A collateral effect of that demonstration at Pine Gap in …

Comment on Peace President Obama dispatcher of drones killing innocents by Alex Nelson.

A collateral effect of that demonstration at Pine Gap in November 1983 was its effect on the NT election campaign announced by Chief Minister Paul Everingham that same month.
Certainly in Alice Springs it was a significant contributing factor to the CLP’s huge victory in early December, winning 19 out of the 25 seats up for grabs for the first time.
What aggravated people in Alice Springs so much was the aggression and rudeness, rubbish and vandalism directly attributed to the protestors; and from its association with the left of politics the ALP was punished for it.
This wasn’t lost on the CLP, for the party was able to capitalise on local anti-protestor sentiment for most of the 1980s.
A master of this approach was the former Member for Araluen, Eric Poole, in whose electorate resided many American families who enjoyed strong friendships with local voters.
Times have changed.
The CLP holds no seats south of the Top End, and the Americans appear to be retreating to fenced-off residential enclaves and no longer integrating with the local community to the degree that once used to be such a distinctive feature of Alice Springs.
This may lead to more questioning of the purpose and role of Pine Gap in our society, and maybe even an increasing rejection of its presence – all of which comes at a time of rising tension as China asserts its influence in our region of the world.

Recent Comments by Alex Nelson

Town planning farce: Lawler dodges the hard questions
This encounter instantly reminded me of a passage in George Orwell’s “Nineteen Eighty-Four” when Winston Smith followed an old man into a pub with the intention of finding out from him what life was like before the revolution that led to the rise of Big Brother.
Yet no matter how earnestly he asked the old man to recall the early years of his life, “Winston had the feeling they were talking at cross-purposes.”
He kept on prodding the old man for information but “a sense of helplessness took hold of Winston. The old man’s memory was nothing but a rubbish-heap of details. One could question him all day without getting any real information.”
Plying the old man with beer, he tried one more time but failed: “Winston sat back against the window sill. It was no use going on. He was about to buy some more beer when the old man suddenly got up and shuffled rapidly into the stinking urinal at the side of the room. The extra half-litre was already working on him. Winston sat for a minute or two gazing at his empty glass, and hardly noticed when his feet carried him out into the street again.”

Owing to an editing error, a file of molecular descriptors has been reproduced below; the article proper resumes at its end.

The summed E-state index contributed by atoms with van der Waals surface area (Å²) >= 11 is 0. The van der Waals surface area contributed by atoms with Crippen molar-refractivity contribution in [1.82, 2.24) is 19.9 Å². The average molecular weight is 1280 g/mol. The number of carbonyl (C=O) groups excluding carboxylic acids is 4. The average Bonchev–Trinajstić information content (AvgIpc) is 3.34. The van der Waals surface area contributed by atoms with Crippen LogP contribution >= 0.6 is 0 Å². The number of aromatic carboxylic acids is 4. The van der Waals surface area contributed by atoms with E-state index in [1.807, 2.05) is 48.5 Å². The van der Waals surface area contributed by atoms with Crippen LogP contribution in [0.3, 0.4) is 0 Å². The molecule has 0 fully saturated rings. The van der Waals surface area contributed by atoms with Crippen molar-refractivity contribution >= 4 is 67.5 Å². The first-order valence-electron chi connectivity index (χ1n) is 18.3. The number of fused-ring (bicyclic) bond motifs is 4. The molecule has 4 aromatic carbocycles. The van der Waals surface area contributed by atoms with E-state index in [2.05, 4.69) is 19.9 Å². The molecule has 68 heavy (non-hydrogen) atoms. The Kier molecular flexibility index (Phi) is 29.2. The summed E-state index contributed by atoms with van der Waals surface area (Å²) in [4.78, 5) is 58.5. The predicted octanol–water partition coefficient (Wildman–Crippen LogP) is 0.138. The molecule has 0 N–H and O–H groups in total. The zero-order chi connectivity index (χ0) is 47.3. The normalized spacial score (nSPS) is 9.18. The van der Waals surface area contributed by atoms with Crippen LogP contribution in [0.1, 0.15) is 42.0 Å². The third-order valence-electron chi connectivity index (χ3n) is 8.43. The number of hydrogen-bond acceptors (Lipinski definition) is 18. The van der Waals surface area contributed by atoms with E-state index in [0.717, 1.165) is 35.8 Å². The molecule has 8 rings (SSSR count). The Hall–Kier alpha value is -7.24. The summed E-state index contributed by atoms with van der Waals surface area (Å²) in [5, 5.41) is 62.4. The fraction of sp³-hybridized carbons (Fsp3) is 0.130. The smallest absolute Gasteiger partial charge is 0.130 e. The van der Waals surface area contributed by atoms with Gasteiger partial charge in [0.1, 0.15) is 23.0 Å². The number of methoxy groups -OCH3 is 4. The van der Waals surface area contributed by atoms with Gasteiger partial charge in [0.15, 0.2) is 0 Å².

Welcome to the Big Brother reality of honest accountable government in the Northern Territory!

Student boarding funding restored – for now
Isn’t that something? A minister of the NT Government has listened to concerns about a government decision, and reversed it in a day.
Little aggravation, and great relief for many, I should think.
Minister Selena Uibo has set a fine example – now, if only certain others of her colleagues would take notice of public concern about the NT Government’s poor decision-making over the location of the proposed National Aboriginal Art Gallery…

Remains of missing man found near Yambah
@ John Bell (Posted September 20, 2018 at 10:21 pm): The skeleton was identified, a young man only recently arrived in Alice Springs in 1965. It’s believed he was a victim of an accidental discharge of his rifle, not a suicide.

Ring a bell?
Is it just me, or is it the case that the “Boundless Possible” embarrassment has suffered a swift death, consigned quietly to the wheelie bin of history?
Ah yes, a government elected into office that promised us all greater standards of honesty and accountability; but no, it’s just business as usual, that we’ve long endured for decades in the Northern Territory.
It really makes no difference who’s in charge.

Four dogs suspected poisoned with 1080
@ Ruth Weston (Posted September 7, 2018 at 1:08 pm): Sodium fluoroacetate is the commercially produced 1080 poison, and is closely related to potassium fluoroacetate, the poisonous chemical found in a wide variety of plant species.
Both chemicals have the same effect, disrupting the Krebs Cycle (or Citric Acid Cycle) which disrupts the ability of cells to metabolise carbohydrates, fats and proteins for energy production.
It was biochemist Ray Murray, based in Alice Springs with the Animal Industry Branch from 1954 to 1966, who first identified the naturally occurring 1080-based compound that occurs sporadically in poison Gidgee (Acacia georginae) which plagued the beef cattle industry in the east of Central Australia and across the Queensland border.

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